“Life is ten percent what happens to you and ninety percent how you respond to it.”
– Lou Holtz, American football coach
“Eighty percent of success is showing up.”
– Woody Allen
“Ninety percent of everything is crap.”
– Theodore Sturgeon, fiction writer
“Genius is one percent inspiration and ninety-nine percent perspiration.”
– Thomas Edison
“Ninety-nine percent of who you are is invisible and untouchable.”
– Buckminster Fuller
As mentioned in my previous post, a couple of things occurred to me while I started reading Steppenwolf.
As mentioned in a previous previous post (here), I write fiction. I’ve written one novel and have since completed the rough draft of a second. When I started reading Steppenwolf I realised (at the point where Harry meets Hermine 1) that it shared a parallel storyline with my second novel.
I clearly remember starting to sweat, followed by some muffled swearing.
If there was anything that freaked me out at the time, it was the fear that I was going to open a book (whether it be a novel or a collection of short stories) to discover that something I’ve written had been, as they say, “done before”. In retrospect there isn’t much reason for this fear – unless one is directly influenced by something it would be a hell of a coincidence to write something that was so similar to a previously published work that you should have to worry – particularly if it’s something as complex and individualistic as a novel.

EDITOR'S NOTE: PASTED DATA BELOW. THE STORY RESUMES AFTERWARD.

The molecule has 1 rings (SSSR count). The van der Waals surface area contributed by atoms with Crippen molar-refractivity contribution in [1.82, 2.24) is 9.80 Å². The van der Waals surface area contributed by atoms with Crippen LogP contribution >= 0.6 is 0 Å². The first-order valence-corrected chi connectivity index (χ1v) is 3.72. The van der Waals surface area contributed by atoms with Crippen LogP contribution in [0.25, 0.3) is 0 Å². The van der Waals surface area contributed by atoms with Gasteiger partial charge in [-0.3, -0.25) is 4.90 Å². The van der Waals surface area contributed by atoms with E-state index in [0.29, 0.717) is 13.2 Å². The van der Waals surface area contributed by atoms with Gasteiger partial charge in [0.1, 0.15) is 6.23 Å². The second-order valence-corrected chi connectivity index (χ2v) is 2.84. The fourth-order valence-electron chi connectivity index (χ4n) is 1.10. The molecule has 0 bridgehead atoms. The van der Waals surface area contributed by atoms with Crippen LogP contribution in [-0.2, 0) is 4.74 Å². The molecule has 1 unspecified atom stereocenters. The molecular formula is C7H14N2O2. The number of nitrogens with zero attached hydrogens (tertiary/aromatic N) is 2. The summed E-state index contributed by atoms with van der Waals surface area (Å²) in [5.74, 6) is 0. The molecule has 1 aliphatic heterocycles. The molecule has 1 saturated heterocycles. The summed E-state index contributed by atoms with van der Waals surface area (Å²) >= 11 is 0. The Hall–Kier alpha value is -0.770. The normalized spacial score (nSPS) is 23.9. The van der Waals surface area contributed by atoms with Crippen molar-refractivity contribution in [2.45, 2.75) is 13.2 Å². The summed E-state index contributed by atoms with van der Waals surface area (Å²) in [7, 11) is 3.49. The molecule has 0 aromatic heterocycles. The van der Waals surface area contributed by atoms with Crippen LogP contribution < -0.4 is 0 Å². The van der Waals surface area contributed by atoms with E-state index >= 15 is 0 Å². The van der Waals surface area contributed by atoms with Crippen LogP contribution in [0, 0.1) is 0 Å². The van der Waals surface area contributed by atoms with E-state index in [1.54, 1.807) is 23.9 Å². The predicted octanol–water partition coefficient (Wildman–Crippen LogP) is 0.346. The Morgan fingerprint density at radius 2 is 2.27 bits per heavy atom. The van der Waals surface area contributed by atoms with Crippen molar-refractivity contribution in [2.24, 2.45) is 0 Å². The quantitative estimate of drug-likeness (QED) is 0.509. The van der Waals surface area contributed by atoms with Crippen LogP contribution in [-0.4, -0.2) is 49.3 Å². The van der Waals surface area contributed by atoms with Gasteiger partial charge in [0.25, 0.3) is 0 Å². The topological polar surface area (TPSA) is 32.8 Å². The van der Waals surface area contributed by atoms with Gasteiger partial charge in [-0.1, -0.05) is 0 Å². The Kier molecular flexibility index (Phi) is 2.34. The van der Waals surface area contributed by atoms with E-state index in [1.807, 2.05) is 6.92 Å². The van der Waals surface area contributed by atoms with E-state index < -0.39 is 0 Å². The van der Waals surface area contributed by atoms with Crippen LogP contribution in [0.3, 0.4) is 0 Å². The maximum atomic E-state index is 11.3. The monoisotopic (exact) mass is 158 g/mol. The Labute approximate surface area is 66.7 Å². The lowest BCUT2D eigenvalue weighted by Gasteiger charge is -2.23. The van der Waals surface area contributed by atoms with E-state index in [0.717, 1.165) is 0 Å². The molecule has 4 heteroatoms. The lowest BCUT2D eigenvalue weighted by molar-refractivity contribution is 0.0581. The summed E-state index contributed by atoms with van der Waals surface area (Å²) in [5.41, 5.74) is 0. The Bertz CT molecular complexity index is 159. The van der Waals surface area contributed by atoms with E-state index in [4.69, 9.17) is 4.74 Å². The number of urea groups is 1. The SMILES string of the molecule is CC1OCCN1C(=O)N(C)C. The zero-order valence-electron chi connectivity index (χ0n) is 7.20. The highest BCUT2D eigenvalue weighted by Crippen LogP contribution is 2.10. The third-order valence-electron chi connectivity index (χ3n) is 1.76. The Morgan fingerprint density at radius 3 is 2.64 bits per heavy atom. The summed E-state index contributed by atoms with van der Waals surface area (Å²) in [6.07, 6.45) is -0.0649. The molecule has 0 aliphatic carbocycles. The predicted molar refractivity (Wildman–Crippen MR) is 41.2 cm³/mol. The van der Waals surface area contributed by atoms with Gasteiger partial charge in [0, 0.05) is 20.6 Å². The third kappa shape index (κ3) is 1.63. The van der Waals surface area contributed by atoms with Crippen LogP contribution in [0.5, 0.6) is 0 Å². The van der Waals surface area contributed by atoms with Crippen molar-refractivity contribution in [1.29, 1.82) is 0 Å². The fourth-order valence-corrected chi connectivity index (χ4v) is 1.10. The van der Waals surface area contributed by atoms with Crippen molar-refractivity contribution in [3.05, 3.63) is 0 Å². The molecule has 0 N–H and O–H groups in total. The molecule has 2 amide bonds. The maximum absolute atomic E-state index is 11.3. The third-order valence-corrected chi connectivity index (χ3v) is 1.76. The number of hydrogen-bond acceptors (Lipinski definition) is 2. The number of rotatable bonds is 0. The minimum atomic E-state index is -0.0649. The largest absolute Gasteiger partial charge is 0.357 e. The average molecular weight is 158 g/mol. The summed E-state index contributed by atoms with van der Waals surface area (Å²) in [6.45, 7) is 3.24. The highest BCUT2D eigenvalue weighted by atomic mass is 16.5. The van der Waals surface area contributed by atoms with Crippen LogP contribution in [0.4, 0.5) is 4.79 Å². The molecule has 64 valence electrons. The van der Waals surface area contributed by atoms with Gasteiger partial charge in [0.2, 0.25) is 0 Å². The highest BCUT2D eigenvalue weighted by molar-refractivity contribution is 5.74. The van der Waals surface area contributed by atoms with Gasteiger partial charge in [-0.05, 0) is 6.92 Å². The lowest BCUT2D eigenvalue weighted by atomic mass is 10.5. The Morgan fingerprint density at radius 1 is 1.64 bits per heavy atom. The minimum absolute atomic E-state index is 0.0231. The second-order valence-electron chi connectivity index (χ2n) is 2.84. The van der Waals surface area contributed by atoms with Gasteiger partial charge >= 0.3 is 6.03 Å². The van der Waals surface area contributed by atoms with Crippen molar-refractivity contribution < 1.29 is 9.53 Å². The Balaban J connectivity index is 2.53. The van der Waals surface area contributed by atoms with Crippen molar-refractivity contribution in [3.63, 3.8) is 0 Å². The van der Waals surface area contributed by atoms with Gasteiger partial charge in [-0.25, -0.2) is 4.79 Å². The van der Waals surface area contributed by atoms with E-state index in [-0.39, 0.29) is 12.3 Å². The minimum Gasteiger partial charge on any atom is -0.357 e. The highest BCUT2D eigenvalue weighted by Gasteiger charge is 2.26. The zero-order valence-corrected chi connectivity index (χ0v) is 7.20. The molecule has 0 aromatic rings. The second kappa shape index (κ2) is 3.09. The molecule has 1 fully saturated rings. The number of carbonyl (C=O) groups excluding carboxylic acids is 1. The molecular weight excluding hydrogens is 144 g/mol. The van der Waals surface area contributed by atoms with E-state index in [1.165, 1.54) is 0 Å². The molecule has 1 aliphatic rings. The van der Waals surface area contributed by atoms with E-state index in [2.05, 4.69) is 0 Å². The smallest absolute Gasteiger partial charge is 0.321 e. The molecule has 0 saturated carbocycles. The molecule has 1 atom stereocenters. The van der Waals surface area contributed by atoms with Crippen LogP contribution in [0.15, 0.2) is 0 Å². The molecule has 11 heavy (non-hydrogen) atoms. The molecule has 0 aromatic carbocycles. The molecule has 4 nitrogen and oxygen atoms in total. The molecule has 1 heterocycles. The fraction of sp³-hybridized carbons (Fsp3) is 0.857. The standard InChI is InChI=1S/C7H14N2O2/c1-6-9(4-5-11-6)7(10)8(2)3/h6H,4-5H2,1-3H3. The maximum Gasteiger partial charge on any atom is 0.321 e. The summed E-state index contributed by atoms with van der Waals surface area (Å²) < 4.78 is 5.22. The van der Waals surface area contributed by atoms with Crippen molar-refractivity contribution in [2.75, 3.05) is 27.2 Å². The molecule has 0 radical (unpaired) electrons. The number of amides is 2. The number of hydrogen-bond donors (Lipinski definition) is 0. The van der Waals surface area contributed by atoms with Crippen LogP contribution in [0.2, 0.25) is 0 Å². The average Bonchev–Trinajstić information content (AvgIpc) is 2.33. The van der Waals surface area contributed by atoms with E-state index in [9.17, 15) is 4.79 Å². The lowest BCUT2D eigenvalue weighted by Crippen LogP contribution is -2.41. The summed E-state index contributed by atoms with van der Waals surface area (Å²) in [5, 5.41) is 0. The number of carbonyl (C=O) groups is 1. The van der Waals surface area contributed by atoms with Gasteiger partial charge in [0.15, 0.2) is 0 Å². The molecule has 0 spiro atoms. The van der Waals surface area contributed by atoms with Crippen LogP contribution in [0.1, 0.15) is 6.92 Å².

But I was concerned; I thought to myself: F*!king bastard Hermann Hesse and his f$~king storylines. But I digress…
I turned to my writing group 2. I asked them: has anyone opened a book to discover some freak-assed psychic parallel to something you’re currently working on? The answer, surprisingly, was yes – all the time, in fact. Synchronicity happens more often than we think, as it turns out.
Thinking about it, it makes sense; assuming we aren’t forced to read the books that we do (as in school) we end up reading those works which appeal to us – as readers and perhaps subconsciously as writers also. So it should come as no surprise to find narratives, plots, or characters that ring familiar.
1. Harry & Hermine sounds like the name of a Hollywood adaptation.